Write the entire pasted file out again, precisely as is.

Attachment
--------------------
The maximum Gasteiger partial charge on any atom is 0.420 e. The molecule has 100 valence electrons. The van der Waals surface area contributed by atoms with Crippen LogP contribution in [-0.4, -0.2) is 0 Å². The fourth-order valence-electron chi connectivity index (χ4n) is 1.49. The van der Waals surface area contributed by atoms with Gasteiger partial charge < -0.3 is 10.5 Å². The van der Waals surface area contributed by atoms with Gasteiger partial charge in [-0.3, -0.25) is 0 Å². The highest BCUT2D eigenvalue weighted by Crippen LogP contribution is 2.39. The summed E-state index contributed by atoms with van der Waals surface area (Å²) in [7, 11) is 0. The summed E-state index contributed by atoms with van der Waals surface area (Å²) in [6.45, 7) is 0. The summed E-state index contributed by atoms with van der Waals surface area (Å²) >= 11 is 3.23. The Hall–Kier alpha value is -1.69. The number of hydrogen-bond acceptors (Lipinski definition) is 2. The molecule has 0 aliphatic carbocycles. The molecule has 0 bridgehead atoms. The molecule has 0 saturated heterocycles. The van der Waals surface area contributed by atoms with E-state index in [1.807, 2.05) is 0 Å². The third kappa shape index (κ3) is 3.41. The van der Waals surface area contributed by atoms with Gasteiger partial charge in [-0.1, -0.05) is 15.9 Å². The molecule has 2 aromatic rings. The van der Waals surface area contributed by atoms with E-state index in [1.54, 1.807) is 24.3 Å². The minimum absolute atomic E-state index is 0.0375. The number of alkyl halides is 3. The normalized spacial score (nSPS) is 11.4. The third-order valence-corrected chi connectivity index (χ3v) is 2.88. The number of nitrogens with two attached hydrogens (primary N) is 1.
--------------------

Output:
The maximum Gasteiger partial charge on any atom is 0.420 e. The molecule has 100 valence electrons. The van der Waals surface area contributed by atoms with Crippen LogP contribution in [-0.4, -0.2) is 0 Å². The fourth-order valence-electron chi connectivity index (χ4n) is 1.49. The van der Waals surface area contributed by atoms with Gasteiger partial charge < -0.3 is 10.5 Å². The van der Waals surface area contributed by atoms with Gasteiger partial charge in [-0.3, -0.25) is 0 Å². The highest BCUT2D eigenvalue weighted by Crippen LogP contribution is 2.39. The summed E-state index contributed by atoms with van der Waals surface area (Å²) in [7, 11) is 0. The summed E-state index contributed by atoms with van der Waals surface area (Å²) in [6.45, 7) is 0. The summed E-state index contributed by atoms with van der Waals surface area (Å²) >= 11 is 3.23. The Hall–Kier alpha value is -1.69. The number of hydrogen-bond acceptors (Lipinski definition) is 2. The molecule has 0 aliphatic carbocycles. The molecule has 0 bridgehead atoms. The molecule has 0 saturated heterocycles. The van der Waals surface area contributed by atoms with E-state index in [1.807, 2.05) is 0 Å². The third kappa shape index (κ3) is 3.41. The van der Waals surface area contributed by atoms with Gasteiger partial charge in [-0.1, -0.05) is 15.9 Å². The molecule has 2 aromatic rings. The van der Waals surface area contributed by atoms with E-state index in [1.54, 1.807) is 24.3 Å². The minimum absolute atomic E-state index is 0.0375. The number of alkyl halides is 3. The normalized spacial score (nSPS) is 11.4. The third-order valence-corrected chi connectivity index (χ3v) is 2.88. The number of nitrogens with two attached hydrogens (primary N) is 1.